There are examples below, but it shows the following information: Balance Sheet Heading The heading includes the business name and date. The format of the date is: as at date. An example might show ABC Computers – Balance Sheet as at 30th June 2021. AssetsFixed Assets, Current Assets, intangible assets, stock, cash, money owed from customers (accounts receivable ledger) and prepayments. Liabilities – Debts, accounts payable, taxation, pensions and accruals. Equity – Shares and retained earnings from the Profit and Loss account.

Balance Sheet Template

We have a free Excel Template for you to download. It is not suitable for submitting to Companies House but will enable a small business to produce a report for their year-end. If you are a limited company, you will need your accountant to format the report as part of your accounts to submit to Companies House.

Formatting a Balance Sheet

Basic Accounting Equation The report is formatted vertically, showing the following: Owners Equity = Assets – Liabilities The two sides of the accounting equation must always balance. Below is a typical balance sheet example; each link provides further details and how to account for them.
 Assets
Fixed Assets 1000
Accumulated Depreciation 100
Total Fixed Assets 900
Current Assets
Stock 250
Debtors 150
Bank 1250
Total Current Assets 1650
Total Assets 2550
Liabilities
Creditors 300
Loan 200
Credit card 75
Total Liabilities 575
Net Assets 1975
Equity
Capital 200
Retained Profit 1775
Total Equity 1975
Using the sample above, we can look at some transactions that may change only the balance sheet figures. The business purchases a new computer for 400.00 from the bank account. The transaction will increase the fixed assets by 400.00 and reduce the bank by 400.00 Another example is the business pays 125.00 to the creditors. The double entry will reduce the bank by 125.00 and reduce the creditors by 125.00. The sample would then look like this:
Assets
Fixed Assets 1400
Accumulated Depreciation 100
Total Fixed Assets 1300
Current Assets
Stock 250
Debtors 150
Bank 725
Total Current Assets 1125
Total Assets 2425
Liabilities
Creditors 175
Loan 200
Credit card 75
Total Liabilities 450
Net Assets 1975
Equity
Capital 200
Retained Profit 1775
Total Equity 1975
Any business which runs accounting software will have the ability to create the report within the software. We have included a free Excel template if you are running a manual system.

Balance Sheet Example

Below is a sample balance sheet showing each section.
Balance Sheet Example

The Balance Sheet example shows the following information.

The company owns 18,500 in Assets. The assets are made up of fixed and intangible assets, bank, stock and debtors.

The company is owed 5,500 of liabilities; this includes 3,000 from customers and 2,500 in a loan. It is financed by share capital and retained profits from the profit and loss account.

If you want to see more examples, look at the Companies House website. All Limited companies have to submit a Balance Sheet each year and are available to view. Most small companies will submit abbreviated accounts. For larger companies, they may even have the report on their website.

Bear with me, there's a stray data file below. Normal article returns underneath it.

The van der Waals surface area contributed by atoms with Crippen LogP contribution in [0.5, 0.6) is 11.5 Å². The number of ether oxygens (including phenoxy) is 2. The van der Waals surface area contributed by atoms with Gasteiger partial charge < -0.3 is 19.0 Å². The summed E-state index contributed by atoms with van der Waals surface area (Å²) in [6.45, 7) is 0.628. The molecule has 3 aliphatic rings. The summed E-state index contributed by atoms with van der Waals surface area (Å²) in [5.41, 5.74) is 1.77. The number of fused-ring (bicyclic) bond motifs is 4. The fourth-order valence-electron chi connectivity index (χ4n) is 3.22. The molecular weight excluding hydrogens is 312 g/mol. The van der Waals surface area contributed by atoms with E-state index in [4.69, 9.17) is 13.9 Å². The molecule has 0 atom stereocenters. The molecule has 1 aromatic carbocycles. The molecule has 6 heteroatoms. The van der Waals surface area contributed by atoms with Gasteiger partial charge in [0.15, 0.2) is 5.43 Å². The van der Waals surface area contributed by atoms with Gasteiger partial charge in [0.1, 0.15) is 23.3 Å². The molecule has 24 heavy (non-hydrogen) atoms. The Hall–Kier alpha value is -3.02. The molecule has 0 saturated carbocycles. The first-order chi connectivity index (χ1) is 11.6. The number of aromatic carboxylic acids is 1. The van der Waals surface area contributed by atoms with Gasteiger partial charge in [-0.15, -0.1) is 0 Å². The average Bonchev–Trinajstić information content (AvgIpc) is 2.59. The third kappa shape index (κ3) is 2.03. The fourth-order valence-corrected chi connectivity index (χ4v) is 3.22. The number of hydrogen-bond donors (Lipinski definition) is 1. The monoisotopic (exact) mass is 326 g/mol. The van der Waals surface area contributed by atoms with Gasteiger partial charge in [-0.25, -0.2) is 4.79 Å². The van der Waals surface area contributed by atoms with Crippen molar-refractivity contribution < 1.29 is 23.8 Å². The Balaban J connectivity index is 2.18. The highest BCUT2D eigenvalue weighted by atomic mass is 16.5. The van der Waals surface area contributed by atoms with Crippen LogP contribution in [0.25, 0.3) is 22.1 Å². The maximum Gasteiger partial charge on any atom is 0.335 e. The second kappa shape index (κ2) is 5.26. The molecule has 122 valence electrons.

Financial Ratios and the Balance Sheet

Equity and debt to equity ratio calculator

A balance sheet can be used to calculate several financial ratios. The most common is the debt to equity ratio.

Calculating financial ratios is essential for two main reasons.

The first reason is to see how well a company is doing by comparing their results from one year to the next.

The second reason is to compare the company against others in the same industry. It will give you an idea of how efficient the company is and whether they are making a profit.

There are many different financial ratios that can be calculated from the information in a balance sheet. We will look at two of the most common below.

Debt to Equity Ratio

The ratio is calculated by dividing the total liabilities by the total equity

This gives you a percentage showing how much the company is financed by debt.

A higher debt to equity ratio means that the company is more reliant on debt to finance its operations. This could be a sign of financial trouble if the debt is not being paid back.

Current Ratio

The current ratio is calculated by dividing the total current assets by the total current liabilities

This shows how easily a company can pay its short-term debts. A higher number means that the company is in a better position to do this.

What is a Balance Sheet Used for?

The report is a financial snapshot of the business. It shows in one place how much the business owns (assets) and owes (liabilities). The report is used by business owners, investors, creditors and shareholders.

How do you Prepare a Balance Sheet?

A balance sheet can be prepared in several ways. The easiest way to prepare a balance sheet is to use an accounting software package, which will automatically produce the report from the reports list. We have a free template download if you are looking to produce one using a spreadsheet.

Who Prepares the Balance Sheet?

The balance sheet is prepared by either a business owner, bookkeeper or accountant. If it is required by Companies House, an accountant is the best person to prepare it and submit the accounts.

Balance Sheets Conclusion

A balance sheet is one of the financial statements of a business that shows its financial position. The report can be used by business owners, investors, creditors, and shareholders. A business can prepare the balance sheet in several ways, but accounting software is the easiest way to do it. The balance sheet is usually prepared by a business owner, bookkeeper, or accountant.

The balance sheet is split into three sections: Assets, Liabilities and Equity. The Assets section lists all the items that the company owns. The Liabilities section lists all the money that the company owes. The Equity section shows how the company is financed (e.g. by share capital and retained profits).